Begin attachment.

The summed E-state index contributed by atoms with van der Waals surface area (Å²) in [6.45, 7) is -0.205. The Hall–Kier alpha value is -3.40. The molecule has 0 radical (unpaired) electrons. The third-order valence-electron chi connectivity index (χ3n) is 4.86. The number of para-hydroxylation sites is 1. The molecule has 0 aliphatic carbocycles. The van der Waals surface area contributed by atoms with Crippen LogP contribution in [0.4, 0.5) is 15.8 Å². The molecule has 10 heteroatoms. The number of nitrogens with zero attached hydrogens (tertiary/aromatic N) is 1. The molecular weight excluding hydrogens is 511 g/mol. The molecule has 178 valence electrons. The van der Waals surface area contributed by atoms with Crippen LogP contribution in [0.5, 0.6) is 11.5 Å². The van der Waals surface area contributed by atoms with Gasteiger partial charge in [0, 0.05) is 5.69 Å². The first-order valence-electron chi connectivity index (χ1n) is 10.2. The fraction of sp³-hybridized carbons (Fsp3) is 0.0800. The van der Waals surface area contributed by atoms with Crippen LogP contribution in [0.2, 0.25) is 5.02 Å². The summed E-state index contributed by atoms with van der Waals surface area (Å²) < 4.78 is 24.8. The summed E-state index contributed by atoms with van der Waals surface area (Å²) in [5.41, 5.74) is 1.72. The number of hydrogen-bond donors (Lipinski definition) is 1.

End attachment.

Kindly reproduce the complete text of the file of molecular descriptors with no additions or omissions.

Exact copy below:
The summed E-state index contributed by atoms with van der Waals surface area (Å²) in [6.45, 7) is -0.205. The Hall–Kier alpha value is -3.40. The molecule has 0 radical (unpaired) electrons. The third-order valence-electron chi connectivity index (χ3n) is 4.86. The number of para-hydroxylation sites is 1. The molecule has 0 aliphatic carbocycles. The van der Waals surface area contributed by atoms with Crippen LogP contribution in [0.4, 0.5) is 15.8 Å². The molecule has 10 heteroatoms. The number of nitrogens with zero attached hydrogens (tertiary/aromatic N) is 1. The molecular weight excluding hydrogens is 511 g/mol. The molecule has 178 valence electrons. The van der Waals surface area contributed by atoms with Crippen LogP contribution in [0.5, 0.6) is 11.5 Å². The van der Waals surface area contributed by atoms with Gasteiger partial charge in [0, 0.05) is 5.69 Å². The first-order valence-electron chi connectivity index (χ1n) is 10.2. The fraction of sp³-hybridized carbons (Fsp3) is 0.0800. The van der Waals surface area contributed by atoms with Crippen LogP contribution in [0.2, 0.25) is 5.02 Å². The summed E-state index contributed by atoms with van der Waals surface area (Å²) < 4.78 is 24.8. The summed E-state index contributed by atoms with van der Waals surface area (Å²) in [5.41, 5.74) is 1.72. The number of hydrogen-bond donors (Lipinski definition) is 1.